While investors are very familiar with gold, silver, and platinum, palladium is often overlooked when considering it as a precious metal for investment purposes.
Palladium is one of a group of six metals often referred to as PGM’s, which stands for Platinum Group Metals. This group includes the well-known platinum and the relatively obscure metals called rhodium, iridium, ruthenium and osmium.
Platinum is 15 times more rare than gold. All the platinum man has ever mined, for example, would fit into a 25-cubic-foot room. Palladium is more rare than platinum.
What these metals have in common is the ability to serve as a catalyst for chemical reactions, and a very high melting point.
Not surprisingly, the biggest demand for both platinum and palladium comes from the global auto industry, which uses both in the catalytic converters necessary to meet increasingly stringent clean air requirements for the auto industry.
In 2005, approximately 40% of total platinum demand came from the auto industry.
The figures for palladium were even higher; roughly 58% of palladium demand was for auto-catalysts.
Since both are used to reduce auto emissions, platinum and palladium compete with one another on price. Automakers will use whichever of these two PGM’s gives them a bigger bang for their buck.
In early 2001 for example, palladium made a high of $1,090 per ounce. At the same time, platinum was trading for $623 per ounce.
As a result, the auto industry retooled their catalytic converters to use mostly platinum. This process of retooling takes some time, and prices of the two metals adjusted as the switch took place.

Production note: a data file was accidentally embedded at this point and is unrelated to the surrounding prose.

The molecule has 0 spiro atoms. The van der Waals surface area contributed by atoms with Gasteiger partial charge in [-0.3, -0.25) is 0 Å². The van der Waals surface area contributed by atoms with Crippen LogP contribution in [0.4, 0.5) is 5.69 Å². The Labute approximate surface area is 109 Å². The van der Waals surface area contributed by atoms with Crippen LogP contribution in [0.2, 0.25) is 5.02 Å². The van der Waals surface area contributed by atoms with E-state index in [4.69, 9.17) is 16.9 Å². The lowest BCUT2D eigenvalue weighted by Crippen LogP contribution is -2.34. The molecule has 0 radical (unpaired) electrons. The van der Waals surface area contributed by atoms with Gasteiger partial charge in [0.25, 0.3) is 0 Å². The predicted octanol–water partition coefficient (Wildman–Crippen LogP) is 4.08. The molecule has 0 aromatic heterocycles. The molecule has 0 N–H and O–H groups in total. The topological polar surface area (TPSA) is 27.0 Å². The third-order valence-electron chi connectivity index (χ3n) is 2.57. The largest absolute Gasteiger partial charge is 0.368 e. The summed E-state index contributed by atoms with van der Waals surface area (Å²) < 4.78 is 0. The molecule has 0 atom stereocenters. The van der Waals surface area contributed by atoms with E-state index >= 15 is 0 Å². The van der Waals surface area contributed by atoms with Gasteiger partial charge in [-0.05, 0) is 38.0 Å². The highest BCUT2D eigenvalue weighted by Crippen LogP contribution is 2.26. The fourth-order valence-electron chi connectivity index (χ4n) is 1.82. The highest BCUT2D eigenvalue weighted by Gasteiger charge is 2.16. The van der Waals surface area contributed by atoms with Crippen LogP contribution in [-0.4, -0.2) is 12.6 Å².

The impact is still clearly visible in today’s prices. As I write this, palladium is trading for $341 per ounce, while platinum is trading for a whopping $1237 per ounce.
This imbalance will be corrected as automakers will once again retool their production lines to accommodate the cheaper palladium. palladium hit a low of $184 an ounce and appears to be headed significantly higher. At some point the gap between platinum and palladium will narrow.
Palladium has another advantage over platinum. A catalytic converter works only when hot, but 90% of tailpipe emissions occur before it heats up. To cut warm-up times, carmakers have moved the converter closer to the engine. Palladium, which is more heat tolerant than platinum, is better suited to this design.
Another factor to consider is this…
South Africa and Russia are the biggest suppliers of palladium and both have been dumping all they can produce on the market.
Palladium is priced in dollars and today’s low prices mean not only are both nations getting paid less for their metal, but also the dollars recent drop means they are getting paid less in terms of real value.
With a low palladium price and a declining dollar, how long will it be before these nations re-think their export policies, especially Russia, who accounts for almost 50% of annual global palladium supply?
Russia holds the key to price and it wouldn’t be a surprise to see them hold back supply in order to raise prices.
Another reason why palladium prices have remained low is that the Ford Motor Company was convinced in 2001 that the palladium price would stay high and stockpiled 1.8 million ounces.
It has taken the last four years to liquidate this stockpile, which is now almost exhausted.
Once it is fully liquidated, a huge weight on the palladium market will be lifted.
If all that is not enough, perhaps the biggest demand for palladium could come from China, which is home to the fastest-growing automobile market in the world.